The Australian Institute of Sport (AIS) is a high performance sport
s training institution in Australia.
The Institute's headquarters were opened in 1981 and are situated in Canberra
(the capital city of Australia). The site campus is in the northern suburb of Bruce
. The AIS is a division of the Australian Sports Commission
; a body controlled and funded by the Australian Government
thumb|right|AIS Corporate Services (Building 17)
Two reports were the basis for developing the AIS: ''The Role, Scope and Development of Recreation in Australia (1973)'' by John Bloomfield
and ''Report of the Australian Sports Institute Study Group (1975)'' (group chaired by Allan Coles). The need for the AIS was compounded in 1976 when the Australian Olympic team failed to win a gold medal at the Montreal Olympics
, which was regarded as a national embarrassment for Australia. The Institute's well-funded programs (and more generally the generous funding for elite sporting programs by Australian and State Governments) have been regarded as a major reason for Australia's recent success in international sporting competitions.
A brief overview of the history of the AIS follows.
The AIS employs a number of staff who primarily work in Sports Science
and Sports Medicine
, which includes disciplines such as sports nutrition
, performance analysis, skill acquisition, physiology
, recovery, biomechanics
, athlete career education, strength
, psychology, physical therapies
, talent identification, and applied performance research.
There are a number of sculptures located throughout the Bruce Campus, such as 'Acrobats', 'Gymnast', 'Pole Vaulter' and 'Soccer Players' by John Robinson
and the 'Swimmer' by Guy Boyd
. After the Sydney 2000 Olympics, two of the three sculptures - ' Gymnast' and 'Wheelchair Basketballer' - that were located on the Sydney Tower Eye
prior to the Olympics were installed at the AIS.
The AIS Arena
is a 5,200 capacity indoor stadium
which has been used for sports such as basketball, gymnastics and volleyball as well as music concerts. Directly adjacent to, but not strictly part of the Institute is the 25,000 capacity outdoor Canberra Stadium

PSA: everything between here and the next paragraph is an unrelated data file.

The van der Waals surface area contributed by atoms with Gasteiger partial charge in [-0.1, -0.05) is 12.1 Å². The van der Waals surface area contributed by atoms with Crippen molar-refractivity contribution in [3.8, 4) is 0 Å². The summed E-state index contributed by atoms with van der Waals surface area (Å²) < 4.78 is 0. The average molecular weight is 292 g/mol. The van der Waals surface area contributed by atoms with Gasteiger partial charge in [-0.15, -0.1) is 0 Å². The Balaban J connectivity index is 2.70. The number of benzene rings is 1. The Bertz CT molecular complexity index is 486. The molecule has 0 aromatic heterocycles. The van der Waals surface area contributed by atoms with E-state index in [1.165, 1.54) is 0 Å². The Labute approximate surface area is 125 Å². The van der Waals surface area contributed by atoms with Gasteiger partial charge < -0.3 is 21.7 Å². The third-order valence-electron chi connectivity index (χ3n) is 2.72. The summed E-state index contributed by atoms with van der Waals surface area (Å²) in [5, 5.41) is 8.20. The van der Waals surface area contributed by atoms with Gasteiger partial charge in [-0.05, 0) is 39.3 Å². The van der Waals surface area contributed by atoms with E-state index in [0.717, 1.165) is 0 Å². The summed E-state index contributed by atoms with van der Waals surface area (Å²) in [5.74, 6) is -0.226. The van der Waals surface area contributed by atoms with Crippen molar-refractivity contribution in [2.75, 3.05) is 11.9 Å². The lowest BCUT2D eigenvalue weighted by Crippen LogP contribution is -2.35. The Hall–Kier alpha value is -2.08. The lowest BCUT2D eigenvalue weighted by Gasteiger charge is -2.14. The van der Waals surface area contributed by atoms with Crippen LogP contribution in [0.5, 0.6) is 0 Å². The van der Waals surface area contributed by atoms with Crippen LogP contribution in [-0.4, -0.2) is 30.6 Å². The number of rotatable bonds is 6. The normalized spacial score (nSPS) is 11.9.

which has hosted matches of all the major forms of football
played in Australia.
In 2005, 2009, and 2010 the Institute won awards at the prestigious Canberra and Capital Region Tourism Awards. These awards were given in recognition of the daily public tours that are available. Each tour, which takes in several different buildings of the Institute as well as the arena and the Sportex zone, is led by an athlete currently training there.
Shortly after its inception in 1981, the AIS held a competition for a symbol that would depict the AIS aim of "achieving supremacy in sport". Over 500 designs were submitted. The winner was Rose-Marie Derrico, a design student from Bendigo
, Victoria. Her design showed an athlete with hands clasped above the head in recognition of victory. The colours of the logo were red, white and blue, which are the same colours as the Australian flag.
On 3 February 2014, the AIS launched a new logo in line with its new direction as outlined in its Winning Edge program that was launched in 2012.
designed the new brand and logo. The gold in the brand representing Australia's pursuit of gold.
National Training Centres
From 2014, as a result of Australia's Winning Edge 2012-2022 strategy,
[ the AIS no longer directly offered scholarships to athletes. As a result of the strategy, many national sporting organisations are utilizing the AIS facilities and services on an ongoing or regular basis. Several national sports organisations have located their national centres for excellence at the AIS. These include: Basketball Australia Centre for Excellence, Netball Australia Centre for Excellence Football Federation of Australia Centre of Excellence, Rowing Australia National Training Centre, Volleyball Australia Centre of Excellence and Swimming Australia National Training Centre.
The AIS does continue to support other athletes in other sports however they are self funded and not under the National Training Centre banner.
Former sports programs
Up until 2013, the AIS offered scholarships to athletes across 36 programs in 26 different sports:
* Artistic gymnastics, athletes with disabilities - swimming, athletics and winter sports, basketball, netball, rowing, football (men & women), tennis, swimming, track and field, volleyball (men) and water polo (women) administered from Canberra
* Diving, squash, softball and cricket (men & women) administered from Brisbane
* Sailing and slalom canoeing administered from Sydney
* Hockey administered from Perth
* Sprint canoeing, triathlon and BMX administered from the Gold Coast
* Road cycling, track cycling and beach volleyball administered from Adelaide
* Australian rules football, rugby union and rugby league are camps based programs
* Winter sports (in partnership with the Olympic Winter Institute of Australia) administered from Melbourne
Sports that previously had an AIS program but were discontinued prior to 2013 included: weightlifting, water polo (men), volleyball (women), wrestling, shooting, archery, boxing (1997 - 2010) and golf. .
The head coach for the AIS boxing program from 1997 to 2010 was Bodo Andreass.